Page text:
Why Did No One Tell Me Cirque du Soleil is Awesome
A skeptical novice takes in the troupe's "Corteo" production and is stunned at his own delight.
Photo courtesy Cirque du Soleil
Before last night, I had never given much thought to Cirque du Soleil, the global company of postmodern circus performers. My exposure to the group had been mostly limited to a “Simpsons” parody (“I cannot get the lid off my jar of rainbows!”) and a Patton Oswalt routine (nope, can’t quote any of that in this space).
I was invited to review opening night of the troupe’s “Corteo” production, an international hit making its first Pittsburgh appearance. I know that many people are intimately familiar with the company’s whimsical offerings, so I wanted to document the experience for a novice; what are these shows like if you have no idea what you’re going to get?
Walking in to PPG Paints Arena, I tried to get a feel for what was to come from my companion, who had seen a number of Cirque du Soleil performances.
“What part of my brain should I be switching on? Like, the dance part? The theater part? The weird-stuff part?”
“Kind of,” she replied, not specifying which of the above parts she was referring to. (All of them, it turns out.)
I settled in (with two hot dogs; this is the arena, after all) not knowing what to expect. Acrobatics, I supposed. Dance pieces? Sad clowns? Uncategorizable music?
And yeah, all of that happened. What I didn’t expect: I was thoroughly and consistently entertained for two full hours. I left wanting more. “Corteo” is a straight-up delight.
I understand why my companion was at a loss to define what a Cirque du Soleil show actually is. It’s not quite anything familiar, really. I suppose if vaudeville, instead of dying out, had continued to evolve and develop over the last century, eventually morphing into a highly skilled art form, the result would look like “Corteo.”
The show is largely acrobatic, but that doesn’t give anything close to the proper picture. There was a mid-air pajama party with performers swinging and tumbling around swaying chandeliers. A man turning a ladder into a highly unstable set of stilts to deliver a rose to an angel. A gymnastic see-saw battle. Generally, a lot of people existing much higher in the air than they ought to. (And endless unsafe use of playground equipment.)
There are skilled musicians and actors aplenty (including the most impressive whistling I’ve ever heard), bits of slapstick, bits of theater. There is, nominally, a plot — “Corteo” is about a clown watching his own funeral, which, yes, I’m on board — but it’s more of a setting than a story. Really, they could be doing this on a bare stage in gym shorts. The feats of strength and grace are the dish; the plot is the seasoning.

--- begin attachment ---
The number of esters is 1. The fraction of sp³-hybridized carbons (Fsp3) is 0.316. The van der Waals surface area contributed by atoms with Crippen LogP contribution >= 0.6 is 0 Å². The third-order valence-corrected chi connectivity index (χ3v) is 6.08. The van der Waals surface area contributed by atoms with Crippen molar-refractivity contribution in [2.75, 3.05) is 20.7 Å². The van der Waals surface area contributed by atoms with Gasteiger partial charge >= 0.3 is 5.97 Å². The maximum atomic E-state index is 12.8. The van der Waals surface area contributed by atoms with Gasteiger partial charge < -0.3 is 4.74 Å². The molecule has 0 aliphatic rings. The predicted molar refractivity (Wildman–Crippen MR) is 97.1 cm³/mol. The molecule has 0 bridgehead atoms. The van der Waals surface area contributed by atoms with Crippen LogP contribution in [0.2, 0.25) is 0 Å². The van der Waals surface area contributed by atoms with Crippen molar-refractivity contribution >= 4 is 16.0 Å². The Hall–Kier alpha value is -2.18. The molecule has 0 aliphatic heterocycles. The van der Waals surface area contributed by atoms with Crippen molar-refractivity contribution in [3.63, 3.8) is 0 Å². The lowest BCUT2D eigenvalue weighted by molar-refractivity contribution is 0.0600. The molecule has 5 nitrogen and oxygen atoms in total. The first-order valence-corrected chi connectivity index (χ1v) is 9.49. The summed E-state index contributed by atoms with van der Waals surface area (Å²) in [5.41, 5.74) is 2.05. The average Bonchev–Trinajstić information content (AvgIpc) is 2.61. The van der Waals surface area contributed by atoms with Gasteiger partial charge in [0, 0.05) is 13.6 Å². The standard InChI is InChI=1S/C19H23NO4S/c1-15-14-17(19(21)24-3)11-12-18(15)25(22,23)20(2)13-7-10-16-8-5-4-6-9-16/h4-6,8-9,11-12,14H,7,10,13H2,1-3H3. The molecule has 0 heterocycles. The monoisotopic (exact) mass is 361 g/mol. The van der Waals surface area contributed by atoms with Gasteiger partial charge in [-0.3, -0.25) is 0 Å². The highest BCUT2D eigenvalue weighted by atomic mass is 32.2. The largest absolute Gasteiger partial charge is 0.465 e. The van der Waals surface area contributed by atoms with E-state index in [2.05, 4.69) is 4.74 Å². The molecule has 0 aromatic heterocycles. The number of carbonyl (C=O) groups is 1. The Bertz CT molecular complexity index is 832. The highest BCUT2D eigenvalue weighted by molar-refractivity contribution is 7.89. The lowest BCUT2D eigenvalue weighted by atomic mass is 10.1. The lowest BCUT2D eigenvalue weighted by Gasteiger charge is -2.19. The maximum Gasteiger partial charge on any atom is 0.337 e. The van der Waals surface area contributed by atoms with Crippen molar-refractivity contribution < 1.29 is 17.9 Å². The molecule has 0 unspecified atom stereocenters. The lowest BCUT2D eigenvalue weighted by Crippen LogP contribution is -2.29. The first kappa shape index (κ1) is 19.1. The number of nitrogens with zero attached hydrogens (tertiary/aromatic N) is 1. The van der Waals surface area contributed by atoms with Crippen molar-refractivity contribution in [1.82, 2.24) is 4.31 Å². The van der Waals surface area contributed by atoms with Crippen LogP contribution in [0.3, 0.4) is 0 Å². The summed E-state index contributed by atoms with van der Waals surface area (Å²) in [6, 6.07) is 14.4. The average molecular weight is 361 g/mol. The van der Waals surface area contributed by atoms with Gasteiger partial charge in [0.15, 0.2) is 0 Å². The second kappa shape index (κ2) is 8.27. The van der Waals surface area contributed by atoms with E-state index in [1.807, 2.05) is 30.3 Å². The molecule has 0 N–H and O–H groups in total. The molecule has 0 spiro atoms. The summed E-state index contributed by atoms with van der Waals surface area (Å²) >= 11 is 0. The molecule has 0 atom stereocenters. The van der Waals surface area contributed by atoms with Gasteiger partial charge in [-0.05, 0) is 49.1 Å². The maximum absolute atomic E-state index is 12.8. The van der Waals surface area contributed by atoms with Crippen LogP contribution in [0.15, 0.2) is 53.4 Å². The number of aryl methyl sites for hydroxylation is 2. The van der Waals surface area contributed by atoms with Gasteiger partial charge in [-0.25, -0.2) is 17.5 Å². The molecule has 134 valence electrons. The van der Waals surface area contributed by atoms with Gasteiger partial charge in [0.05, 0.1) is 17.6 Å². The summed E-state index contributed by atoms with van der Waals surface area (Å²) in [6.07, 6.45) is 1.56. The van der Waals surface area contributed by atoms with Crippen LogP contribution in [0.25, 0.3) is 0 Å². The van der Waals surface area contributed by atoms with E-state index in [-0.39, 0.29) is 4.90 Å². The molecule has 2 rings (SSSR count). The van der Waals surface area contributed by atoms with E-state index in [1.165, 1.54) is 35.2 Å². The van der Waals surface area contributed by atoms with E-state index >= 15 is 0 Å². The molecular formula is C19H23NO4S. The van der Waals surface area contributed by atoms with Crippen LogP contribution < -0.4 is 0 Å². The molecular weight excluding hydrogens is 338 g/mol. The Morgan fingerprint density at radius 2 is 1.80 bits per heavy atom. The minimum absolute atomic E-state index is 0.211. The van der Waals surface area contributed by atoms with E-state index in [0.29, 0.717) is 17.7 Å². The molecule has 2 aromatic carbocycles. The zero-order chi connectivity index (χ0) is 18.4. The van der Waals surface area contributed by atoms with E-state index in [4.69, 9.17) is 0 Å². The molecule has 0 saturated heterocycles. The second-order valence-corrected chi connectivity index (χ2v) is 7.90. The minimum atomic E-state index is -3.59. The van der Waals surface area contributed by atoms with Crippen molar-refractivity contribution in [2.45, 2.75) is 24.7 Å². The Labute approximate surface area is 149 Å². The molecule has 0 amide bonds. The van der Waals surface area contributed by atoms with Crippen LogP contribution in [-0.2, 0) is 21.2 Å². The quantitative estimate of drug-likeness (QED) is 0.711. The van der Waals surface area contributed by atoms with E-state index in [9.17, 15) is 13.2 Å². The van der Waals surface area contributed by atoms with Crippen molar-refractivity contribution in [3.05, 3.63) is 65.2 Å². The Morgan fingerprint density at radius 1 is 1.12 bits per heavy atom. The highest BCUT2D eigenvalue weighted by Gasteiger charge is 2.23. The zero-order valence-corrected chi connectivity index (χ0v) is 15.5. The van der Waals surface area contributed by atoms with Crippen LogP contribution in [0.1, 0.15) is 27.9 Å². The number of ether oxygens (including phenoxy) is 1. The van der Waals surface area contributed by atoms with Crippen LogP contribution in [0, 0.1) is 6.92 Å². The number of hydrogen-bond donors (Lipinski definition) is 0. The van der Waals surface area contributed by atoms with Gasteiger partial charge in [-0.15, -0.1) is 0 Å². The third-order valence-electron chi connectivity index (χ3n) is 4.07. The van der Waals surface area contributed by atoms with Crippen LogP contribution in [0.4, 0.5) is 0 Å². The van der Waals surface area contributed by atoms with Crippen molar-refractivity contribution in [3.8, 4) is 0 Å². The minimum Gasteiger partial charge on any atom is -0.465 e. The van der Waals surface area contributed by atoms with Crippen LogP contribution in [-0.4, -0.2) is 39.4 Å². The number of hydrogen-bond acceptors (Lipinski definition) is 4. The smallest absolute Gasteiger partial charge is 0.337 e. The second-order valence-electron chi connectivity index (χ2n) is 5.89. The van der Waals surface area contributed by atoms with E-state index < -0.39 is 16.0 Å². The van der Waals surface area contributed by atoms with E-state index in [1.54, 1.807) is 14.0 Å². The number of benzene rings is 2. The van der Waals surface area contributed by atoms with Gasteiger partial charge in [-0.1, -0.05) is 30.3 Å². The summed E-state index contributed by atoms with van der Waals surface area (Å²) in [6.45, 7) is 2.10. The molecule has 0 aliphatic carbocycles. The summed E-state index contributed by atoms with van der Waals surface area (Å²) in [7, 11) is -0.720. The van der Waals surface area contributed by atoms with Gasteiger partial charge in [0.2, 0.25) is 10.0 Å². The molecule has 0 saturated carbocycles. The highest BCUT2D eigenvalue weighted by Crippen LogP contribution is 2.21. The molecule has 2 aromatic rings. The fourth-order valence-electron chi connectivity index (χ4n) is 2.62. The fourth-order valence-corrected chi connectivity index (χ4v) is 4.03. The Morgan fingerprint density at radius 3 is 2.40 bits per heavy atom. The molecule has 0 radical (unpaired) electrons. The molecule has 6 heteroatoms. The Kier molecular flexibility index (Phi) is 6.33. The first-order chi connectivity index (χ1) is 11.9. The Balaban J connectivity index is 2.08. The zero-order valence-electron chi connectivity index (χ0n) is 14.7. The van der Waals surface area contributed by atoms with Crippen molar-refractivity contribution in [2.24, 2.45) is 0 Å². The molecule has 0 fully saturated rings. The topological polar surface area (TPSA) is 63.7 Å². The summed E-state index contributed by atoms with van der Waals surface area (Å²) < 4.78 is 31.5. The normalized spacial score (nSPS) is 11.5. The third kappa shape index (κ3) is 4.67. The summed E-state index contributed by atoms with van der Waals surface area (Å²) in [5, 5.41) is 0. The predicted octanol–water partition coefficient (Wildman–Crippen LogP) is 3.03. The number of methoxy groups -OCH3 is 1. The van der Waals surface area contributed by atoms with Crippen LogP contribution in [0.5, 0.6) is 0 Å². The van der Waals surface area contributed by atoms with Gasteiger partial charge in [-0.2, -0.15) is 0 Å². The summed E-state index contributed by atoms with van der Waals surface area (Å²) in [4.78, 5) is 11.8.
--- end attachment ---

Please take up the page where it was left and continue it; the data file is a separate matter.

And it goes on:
If I have to set my delight aside and be critical for a moment, there is certainly a bit of disconnect between the artfulness and mood of the performance and the hockey-arena setting. I’m not sure the audience in the show I attended cared much for the dead clown and his memories; they came alive when a particular feat of death-defying agility was performed and got flat when things turned to commedia dell’arte theatrics. That’s not a knock on the show, of course, but perhaps a knock on the idea of presenting this in a family-focused, arena setting. And it must be noted that Cirque du Soleil performances are not cheap; as of this writing, tickets from the arena’s server range from $48-130. (Tickets were provided to Pittsburgh Magazine for review.)
If you’re cool with the cost and up for the mystery, though, you should go; I’m not sure you’ll see anything like this. Sure, there are other companies with similar ambitions, and there are local performers who can present dazzling feats. But there’s some strange alchemy in “Corteo,” which strikes a very distinct and uncanny tone and never releases it — while providing very genuine entertainment all the while.
And trust me: When the person attached to the very large balloons shows up, stay in your seat. It’s close to intermission, but this is not the time for a bathroom break. Things get kooky.
“Corteo” continues through Sunday at PPG Paints Arena. Tickets and more information are available here.